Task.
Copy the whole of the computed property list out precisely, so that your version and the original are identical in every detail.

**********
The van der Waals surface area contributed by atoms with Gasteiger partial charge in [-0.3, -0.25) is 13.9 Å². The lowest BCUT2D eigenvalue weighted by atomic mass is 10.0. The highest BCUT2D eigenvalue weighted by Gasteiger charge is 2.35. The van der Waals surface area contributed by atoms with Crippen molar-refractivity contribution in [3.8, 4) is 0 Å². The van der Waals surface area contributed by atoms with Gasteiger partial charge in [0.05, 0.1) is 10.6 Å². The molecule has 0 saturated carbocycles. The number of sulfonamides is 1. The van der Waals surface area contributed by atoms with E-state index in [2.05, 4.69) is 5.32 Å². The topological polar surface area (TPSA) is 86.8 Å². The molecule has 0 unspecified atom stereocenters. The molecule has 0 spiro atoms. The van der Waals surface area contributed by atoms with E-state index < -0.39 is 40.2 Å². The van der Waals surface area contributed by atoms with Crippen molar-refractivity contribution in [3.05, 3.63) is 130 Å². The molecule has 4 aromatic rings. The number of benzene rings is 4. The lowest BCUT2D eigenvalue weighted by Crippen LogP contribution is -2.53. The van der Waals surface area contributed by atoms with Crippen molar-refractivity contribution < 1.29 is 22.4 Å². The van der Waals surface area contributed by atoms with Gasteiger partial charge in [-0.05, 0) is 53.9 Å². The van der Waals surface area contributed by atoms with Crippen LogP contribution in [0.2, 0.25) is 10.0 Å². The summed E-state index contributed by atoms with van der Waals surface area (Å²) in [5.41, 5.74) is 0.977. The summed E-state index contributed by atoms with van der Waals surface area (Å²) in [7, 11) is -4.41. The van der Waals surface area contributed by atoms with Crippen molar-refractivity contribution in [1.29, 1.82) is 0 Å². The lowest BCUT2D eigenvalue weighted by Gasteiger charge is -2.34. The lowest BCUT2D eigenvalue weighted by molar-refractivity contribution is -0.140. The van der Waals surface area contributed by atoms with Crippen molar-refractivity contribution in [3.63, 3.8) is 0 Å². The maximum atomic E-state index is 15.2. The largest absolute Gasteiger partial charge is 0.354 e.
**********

The van der Waals surface area contributed by atoms with Gasteiger partial charge in [-0.3, -0.25) is 13.9 Å². The lowest BCUT2D eigenvalue weighted by atomic mass is 10.0. The highest BCUT2D eigenvalue weighted by Gasteiger charge is 2.35. The van der Waals surface area contributed by atoms with Crippen molar-refractivity contribution in [3.8, 4) is 0 Å². The van der Waals surface area contributed by atoms with Gasteiger partial charge in [0.05, 0.1) is 10.6 Å². The molecule has 0 saturated carbocycles. The number of sulfonamides is 1. The van der Waals surface area contributed by atoms with E-state index in [2.05, 4.69) is 5.32 Å². The topological polar surface area (TPSA) is 86.8 Å². The molecule has 0 unspecified atom stereocenters. The molecule has 0 spiro atoms. The van der Waals surface area contributed by atoms with E-state index < -0.39 is 40.2 Å². The van der Waals surface area contributed by atoms with Crippen molar-refractivity contribution in [3.05, 3.63) is 130 Å². The molecule has 4 aromatic rings. The number of benzene rings is 4. The lowest BCUT2D eigenvalue weighted by Crippen LogP contribution is -2.53. The van der Waals surface area contributed by atoms with Crippen molar-refractivity contribution < 1.29 is 22.4 Å². The van der Waals surface area contributed by atoms with Gasteiger partial charge in [-0.05, 0) is 53.9 Å². The van der Waals surface area contributed by atoms with Crippen LogP contribution in [0.2, 0.25) is 10.0 Å². The summed E-state index contributed by atoms with van der Waals surface area (Å²) in [5.41, 5.74) is 0.977. The summed E-state index contributed by atoms with van der Waals surface area (Å²) in [7, 11) is -4.41. The van der Waals surface area contributed by atoms with Crippen molar-refractivity contribution in [1.29, 1.82) is 0 Å². The lowest BCUT2D eigenvalue weighted by Gasteiger charge is -2.34. The lowest BCUT2D eigenvalue weighted by molar-refractivity contribution is -0.140. The van der Waals surface area contributed by atoms with Crippen molar-refractivity contribution in [3.63, 3.8) is 0 Å². The maximum atomic E-state index is 15.2. The largest absolute Gasteiger partial charge is 0.354 e.